TORONTO -- Joe Doerksen isn't sure what all the fuss is about. As far as the mixed martial arts fighter is concerned, his sport is no more dangerous than most other high-contact contests and might even be safer than many recreational pursuits.
"Ridiculous" is how the 11-year veteran of cage-fighting describes a call by the B.C. Medical Association to have mixed martial arts bouts banned in Canada.
The doctors group wants its national body, the Canadian Medical Association, to consider a resolution at its annual meeting next week that would seek to deliver a knock-out punch to the popular sporting event in Canada.
The CMA has been advocating for a ban on amateur and professional boxing since 2001. But the organization has no policy on MMA and won't comment on the B.C.-sponsored resolution, which may come before delegates -- or not.
Still, BCMA president Dr. Ian Gillespie is counting on the issue being discussed at the Niagara Falls, Ont., meeting, because he believes MMA is an inherently dangerous sport that could lead to catastrophic injuries among participants.
"MMA fighting, like boxing, is distinct from many other sports in that the basic intent of the fighter is to cause harm in order to incapacitate his or her opponent," Gillespie said from Vancouver. "And what distinguishes MMA fighting from boxing is the use of various techniques to do so that aren't limited to punching, and there may be the presence of fewer safety rules."
"For instance, allowing a fighter to continue to attack when his or her opponent is down."
MMA fighters employ a combination of eight martial arts techniques, including boxing, kick boxing, karate, judo and wrestling. The object is to win by knockout, technical knockout or an opponent's submission.
Punches and kicks to parts of the head and body are hallmarks of the rough and tumble bouts, as are choke and arm holds that can cause an opponent to lose consciousness or cause joint damage. Pummelling the back of the head, the spine or groin of an opponent is a definite no-no, but a blow to the temple would be a legitimate hit.
And the risk of concussion -- particularly multiple concussions over time -- is the injury that most worries doctors.
Dr. Charles Tator, a Toronto neurosurgeon who founded the ThinkFirst brain-injury prevention foundation, said concussions are not minor injuries but potentially serious brain traumas that can have long-lasting repercussions.
If a person experiences only one or two concussions, chances for a full recovery are good, said Tator. "But if you have three, four, five, 10 concussions, the chance increases that you will not recover and you will have significant brain injury that could cause diseases such as dementia.
"We are really putting the fighters at risk of causing themselves terrifically life-long, terrifically damaging brain diseases."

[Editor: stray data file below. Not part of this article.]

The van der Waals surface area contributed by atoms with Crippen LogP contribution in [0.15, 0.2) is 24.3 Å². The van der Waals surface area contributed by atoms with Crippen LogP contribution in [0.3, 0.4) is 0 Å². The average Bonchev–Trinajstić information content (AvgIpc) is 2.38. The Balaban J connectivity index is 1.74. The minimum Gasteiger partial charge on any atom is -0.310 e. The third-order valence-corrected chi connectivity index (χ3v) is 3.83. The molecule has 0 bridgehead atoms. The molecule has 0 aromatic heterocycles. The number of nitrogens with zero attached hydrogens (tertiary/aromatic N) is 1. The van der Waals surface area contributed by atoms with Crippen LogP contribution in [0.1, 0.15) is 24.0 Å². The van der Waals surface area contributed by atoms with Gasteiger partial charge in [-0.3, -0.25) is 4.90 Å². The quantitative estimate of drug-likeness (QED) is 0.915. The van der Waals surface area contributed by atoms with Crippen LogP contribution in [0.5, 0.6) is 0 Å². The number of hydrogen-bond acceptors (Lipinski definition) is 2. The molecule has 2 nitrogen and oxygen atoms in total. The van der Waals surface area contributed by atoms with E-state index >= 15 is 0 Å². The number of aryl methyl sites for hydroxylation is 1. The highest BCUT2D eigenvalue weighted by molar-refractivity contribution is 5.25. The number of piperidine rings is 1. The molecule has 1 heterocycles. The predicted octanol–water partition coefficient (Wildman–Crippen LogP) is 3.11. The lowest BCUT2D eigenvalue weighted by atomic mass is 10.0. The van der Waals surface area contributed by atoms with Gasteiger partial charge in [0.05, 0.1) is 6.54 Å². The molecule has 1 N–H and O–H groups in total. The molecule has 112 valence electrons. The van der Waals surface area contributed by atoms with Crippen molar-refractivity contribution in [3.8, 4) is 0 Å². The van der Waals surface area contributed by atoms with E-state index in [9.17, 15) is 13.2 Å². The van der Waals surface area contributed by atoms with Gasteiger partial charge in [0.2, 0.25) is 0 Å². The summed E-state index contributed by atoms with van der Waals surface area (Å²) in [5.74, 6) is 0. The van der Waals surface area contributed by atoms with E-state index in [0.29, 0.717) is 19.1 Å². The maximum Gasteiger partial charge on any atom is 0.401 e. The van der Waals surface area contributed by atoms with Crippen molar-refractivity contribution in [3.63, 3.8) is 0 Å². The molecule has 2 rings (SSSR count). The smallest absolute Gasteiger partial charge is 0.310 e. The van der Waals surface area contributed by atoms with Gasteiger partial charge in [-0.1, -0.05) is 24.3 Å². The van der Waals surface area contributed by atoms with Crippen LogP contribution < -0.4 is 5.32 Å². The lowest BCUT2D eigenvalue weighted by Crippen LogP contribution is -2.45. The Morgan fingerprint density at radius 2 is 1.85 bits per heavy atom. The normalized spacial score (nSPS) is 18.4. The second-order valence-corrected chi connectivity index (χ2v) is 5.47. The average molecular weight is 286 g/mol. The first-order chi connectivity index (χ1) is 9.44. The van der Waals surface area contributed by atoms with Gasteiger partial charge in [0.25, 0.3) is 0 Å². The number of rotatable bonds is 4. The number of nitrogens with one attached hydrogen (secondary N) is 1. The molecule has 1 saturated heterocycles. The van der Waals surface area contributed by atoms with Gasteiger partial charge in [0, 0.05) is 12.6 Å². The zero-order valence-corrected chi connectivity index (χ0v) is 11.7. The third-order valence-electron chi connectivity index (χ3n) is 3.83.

But Tom Wright, director of operations for Ultimate Fighting Championships Canada, stressed that the league is governed by standards and regulations aimed at protecting participants in provinces and U.S. states where MMA events are allowed.
"Yes, it's a contact sport, it's a combat sport, but there are a lot of other ones, too, that are out there," he said, citing boxing, football and hockey.
Wright said the UFC requires fighters to have pre- and post-bout medical checkups -- which may include MRI brain scans -- and those on the circuit can be put on suspension for weeks to months if they are deemed medically unfit. As well, the UFC ensures a doctor is ringside for all bouts.
"That's the kind of rigour that you want in place so that the health and safety of the athlete is first and foremost," he said from Las Vegas, where UFC's international headquarters are based.
While having medical professionals on hand is prudent, Gillespie said traumatic brain injury can occur within seconds and can cause a lifetime of debilitating consequences and sometimes death.
"And having even three doctors at ringside is not going to prevent that kind of outcome. The most the ringside doctor can do is endorse the referee's decision to end the fight or expedite the person's transport to hospital."
Wright said UFC Canada is willing to work with doctors or any organization to make sure the health of mixed martial artists is safeguarded.
But banning the sport -- now sanctioned by seven provinces, including the most recent, Ontario (as of 2011) -- would mean MMA would no longer be regulated and could go underground, much like illegal cockfighting made its way into back alleys and isolated barns.
"We don't want it to go underground because then the athletes' safety will be compromised," said Wright.
As for Joe Doerksen, the Winnipeg middleweight is philosophical about the risk of injury. He's had a couple of mild concussions, a few broken bones and some stitches after 58 bouts in the ring, 46 of which he's won. "Nothing really serious, I've never had to have surgery."
"There's always a risk, I suppose. But I don't tend to worry about it ... I don't see it's any different from any other sport. Hockey players get injured. Football players get injured. ... You go out there and do your job and if you get hurt there's a doctor right there, so it's not the end of the world. You heal up and you decide whether you want to do it again."
Many recreational sports can be dangerous -- and they're not regulated like MMA fighting, said the deep-voiced Doerksen, who sports elaborate tattoos on his well-muscled body.
"If I go downhill skiing, just for example, if I run into a tree there's no doctor there sitting beside the tree waiting to take care of me."
"I'd feel safer fighting than I would downhill skiing."